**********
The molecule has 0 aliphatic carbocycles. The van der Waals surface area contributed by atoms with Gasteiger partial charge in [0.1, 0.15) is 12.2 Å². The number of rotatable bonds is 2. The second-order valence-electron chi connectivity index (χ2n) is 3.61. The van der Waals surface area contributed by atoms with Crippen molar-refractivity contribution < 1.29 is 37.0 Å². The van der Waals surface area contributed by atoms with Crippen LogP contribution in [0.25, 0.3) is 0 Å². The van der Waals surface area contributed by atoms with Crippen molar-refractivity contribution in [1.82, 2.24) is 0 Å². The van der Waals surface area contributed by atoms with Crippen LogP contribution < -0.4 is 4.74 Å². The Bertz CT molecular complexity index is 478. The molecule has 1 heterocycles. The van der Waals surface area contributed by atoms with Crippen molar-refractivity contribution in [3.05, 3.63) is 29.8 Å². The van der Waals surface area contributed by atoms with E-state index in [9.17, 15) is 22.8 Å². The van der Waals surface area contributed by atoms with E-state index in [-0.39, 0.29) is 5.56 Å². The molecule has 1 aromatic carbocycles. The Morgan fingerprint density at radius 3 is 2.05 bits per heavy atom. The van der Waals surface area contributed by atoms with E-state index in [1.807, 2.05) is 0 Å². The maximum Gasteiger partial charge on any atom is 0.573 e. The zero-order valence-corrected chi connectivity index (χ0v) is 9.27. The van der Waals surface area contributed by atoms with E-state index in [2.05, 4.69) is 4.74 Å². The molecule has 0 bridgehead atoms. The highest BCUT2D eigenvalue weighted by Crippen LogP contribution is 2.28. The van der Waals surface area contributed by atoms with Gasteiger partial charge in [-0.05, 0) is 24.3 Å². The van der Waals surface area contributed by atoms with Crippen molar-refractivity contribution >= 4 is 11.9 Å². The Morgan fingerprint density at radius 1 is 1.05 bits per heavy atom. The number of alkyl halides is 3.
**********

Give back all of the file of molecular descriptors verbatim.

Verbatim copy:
The molecule has 0 aliphatic carbocycles. The van der Waals surface area contributed by atoms with Gasteiger partial charge in [0.1, 0.15) is 12.2 Å². The number of rotatable bonds is 2. The second-order valence-electron chi connectivity index (χ2n) is 3.61. The van der Waals surface area contributed by atoms with Crippen molar-refractivity contribution < 1.29 is 37.0 Å². The van der Waals surface area contributed by atoms with Crippen LogP contribution in [0.25, 0.3) is 0 Å². The van der Waals surface area contributed by atoms with Crippen molar-refractivity contribution in [1.82, 2.24) is 0 Å². The van der Waals surface area contributed by atoms with Crippen LogP contribution < -0.4 is 4.74 Å². The Bertz CT molecular complexity index is 478. The molecule has 1 heterocycles. The van der Waals surface area contributed by atoms with Crippen molar-refractivity contribution in [3.05, 3.63) is 29.8 Å². The van der Waals surface area contributed by atoms with E-state index in [9.17, 15) is 22.8 Å². The van der Waals surface area contributed by atoms with E-state index in [-0.39, 0.29) is 5.56 Å². The molecule has 1 aromatic carbocycles. The Morgan fingerprint density at radius 3 is 2.05 bits per heavy atom. The van der Waals surface area contributed by atoms with E-state index in [1.807, 2.05) is 0 Å². The maximum Gasteiger partial charge on any atom is 0.573 e. The zero-order valence-corrected chi connectivity index (χ0v) is 9.27. The van der Waals surface area contributed by atoms with E-state index in [2.05, 4.69) is 4.74 Å². The molecule has 0 bridgehead atoms. The highest BCUT2D eigenvalue weighted by Crippen LogP contribution is 2.28. The van der Waals surface area contributed by atoms with Gasteiger partial charge in [-0.05, 0) is 24.3 Å². The van der Waals surface area contributed by atoms with Crippen molar-refractivity contribution >= 4 is 11.9 Å². The Morgan fingerprint density at radius 1 is 1.05 bits per heavy atom. The number of alkyl halides is 3.